In a high-impact case of potential voter fraud you’ll learn about only from Judicial Watch, a new investigation reveals likely ineligible voter registrations around the country.
In November, Judicial Watch’s election integrity team sent letters to officials in five states warning of apparent serious violations of the National Voter Registration Act. The NVRA is a critical election integrity measure that directs the states to make “a reasonable effort” to remove from voting rolls “the names of ineligible voters” who have been disqualified from voting due to death or failure to provide notification of change of residence.
Dirty voter rolls matter. Leaving the names of inactive voters on registration rolls creates opportunities for fraud, such as dead people voting or double voting. Sometimes it takes only a few votes to swing an election.
The numbers of potentially ineligible voters identified in the new Judicial Watch probe are staggering. The NVRA requires states to remove registrations of voters who fail to respond to an address confirmation request and then fail to vote in two consecutive elections. States are required by federal law to report to Congress how many ineligible voters are removed from their rolls for this reason. Judicial Watch mined the statutory reporting data for some astonishing revelations: over the most recent four-year reporting period, large counties in powerful states such as New York and California reported few or no removals of ineligible voters from voting roles.
For example, in the heart of New York City, Manhattan, with 1.2 million registered voters, state authorities removed a grand total of two ineligible voters from voting rolls for failing to respond to a notice and vote, according to data New York itself provided to Congress.
In Brooklyn, with 1.7 million registered voters, the number removed for this reason: zero. In Queens, with 1.3 million registered voters, the number removed as ineligible: zero. In the Bronx, with 867,000 voters: one ineligible voter removed. In Staten Island, with 344,000 voters: zero.
The story is the same in California. Large counties show impossibly small number of ineligible voters removed from voting rolls for failing to respond to a notice and vote. In San Bernardino County in Greater Los Angeles, with a county population of 1.2 million registered voters, a total of fourteen ineligible voters were removed from the voting rolls for the entire four-year reporting period, according to data the state provided to federal officials. For Sacramento County, with over one million registered voters: zero removed. In Fresno County, with more than 500,000 registered voters: two ineligible voters removed.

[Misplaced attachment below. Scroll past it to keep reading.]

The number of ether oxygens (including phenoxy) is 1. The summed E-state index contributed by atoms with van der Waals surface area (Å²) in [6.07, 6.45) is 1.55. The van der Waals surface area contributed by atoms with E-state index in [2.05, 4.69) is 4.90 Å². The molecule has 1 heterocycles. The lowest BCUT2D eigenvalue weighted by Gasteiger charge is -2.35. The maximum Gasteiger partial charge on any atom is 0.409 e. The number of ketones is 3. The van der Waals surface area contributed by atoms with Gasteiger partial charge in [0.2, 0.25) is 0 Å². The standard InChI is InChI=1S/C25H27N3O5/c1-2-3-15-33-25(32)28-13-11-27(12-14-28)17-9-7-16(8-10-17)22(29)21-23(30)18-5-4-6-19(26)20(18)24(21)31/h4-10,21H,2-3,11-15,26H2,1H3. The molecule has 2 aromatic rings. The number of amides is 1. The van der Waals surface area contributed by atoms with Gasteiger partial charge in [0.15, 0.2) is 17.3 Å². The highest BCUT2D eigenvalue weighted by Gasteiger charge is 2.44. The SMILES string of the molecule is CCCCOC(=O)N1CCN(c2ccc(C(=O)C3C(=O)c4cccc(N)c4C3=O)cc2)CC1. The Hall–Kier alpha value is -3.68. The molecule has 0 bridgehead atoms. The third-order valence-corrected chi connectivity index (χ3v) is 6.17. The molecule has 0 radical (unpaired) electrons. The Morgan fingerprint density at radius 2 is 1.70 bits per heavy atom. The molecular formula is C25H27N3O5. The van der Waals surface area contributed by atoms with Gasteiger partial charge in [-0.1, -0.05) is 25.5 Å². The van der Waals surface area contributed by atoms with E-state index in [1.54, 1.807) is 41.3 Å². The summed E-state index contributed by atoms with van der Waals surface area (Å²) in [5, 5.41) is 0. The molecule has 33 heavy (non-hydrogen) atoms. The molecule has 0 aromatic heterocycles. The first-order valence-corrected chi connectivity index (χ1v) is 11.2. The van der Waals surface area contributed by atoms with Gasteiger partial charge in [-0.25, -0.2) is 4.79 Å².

“About 10% of Americans move every year,” notes Robert Popper, Judicial Watch’s director of voting integrity efforts. “Those counties should generate hundreds of thousands of cancelled registrations. There is simply no way to comply with federal law while removing so few outdated registrations under its key provision.”
Judicial Watch sent warning letters to state election officials in five states—New York, California, Oregon, Arkansas, and Illinois—noting the impossibly low numbers of statutory removals. The warning letters give the state 90 days to correct the record. “If the data are incorrect,” the Judicial Watch letters note, “please provide what you believe to be the correct numbers.” If the numbers are not corrected or otherwise resolved within 90 days, “we will commence a federal lawsuit.” Read the letters here.
Judicial Watch supporters know that this is not our first rodeo.
In California, we uncovered 1.6 million inactive voters on electoral rolls in Los Angeles County and sued, forcing LA to clean up its act.
We sued Pennsylvania for failing to make reasonable efforts to remove ineligible voters from their rolls. Pennsylvania revised its numbers, admitting it had reported incorrect information to a federal agency on the removal of ineligible voters. But even the new figures are too low. Pennsylvania now admits that in eighteen other counties—which together contain twenty-five percent of the entire state’s registered voters—it removed a grand total of fifteen inactive, ineligible voters in a two-year period.
We went to court in Colorado, where studies have shown that a majority of the state’s counties have registration rates that exceed 100% of the voting-age population. Our lawsuit charges “an ongoing, systemic problem with Colorado’s voter list maintenance obligations.”
We filed a lawsuit in North Carolina for the same reason—large numbers of ineligible voters on the state voter rolls.
We’ve successfully taken on Ohio, Kentucky, and Indiana as well. In Ohio, a Supreme Court decision upheld a voter-roll cleanup stemming from a Judicial Watch lawsuit. In Kentucky, we sued for a voter-roll cleanup and won. Indiana agreed to clean up its rolls after Judicial Watch launched an investigation.
The new warning letters put California on notice (again) and expand Judicial Watch’s electoral integrity work into New York, Oregon, Arkansas, and Illinois. “Once again, Judicial Watch is leading the charge for clean voter rolls and election integrity,” says Judicial Watch President Tom Fitton. “These letters are just the beginning of another sweep, in federal court if necessary, to clean voter rolls throughout the country.”
Micah Morrison is chief investigative reporter for Judicial Watch. Follow him on Twitter @micah_morrison. Tips: email@example.com
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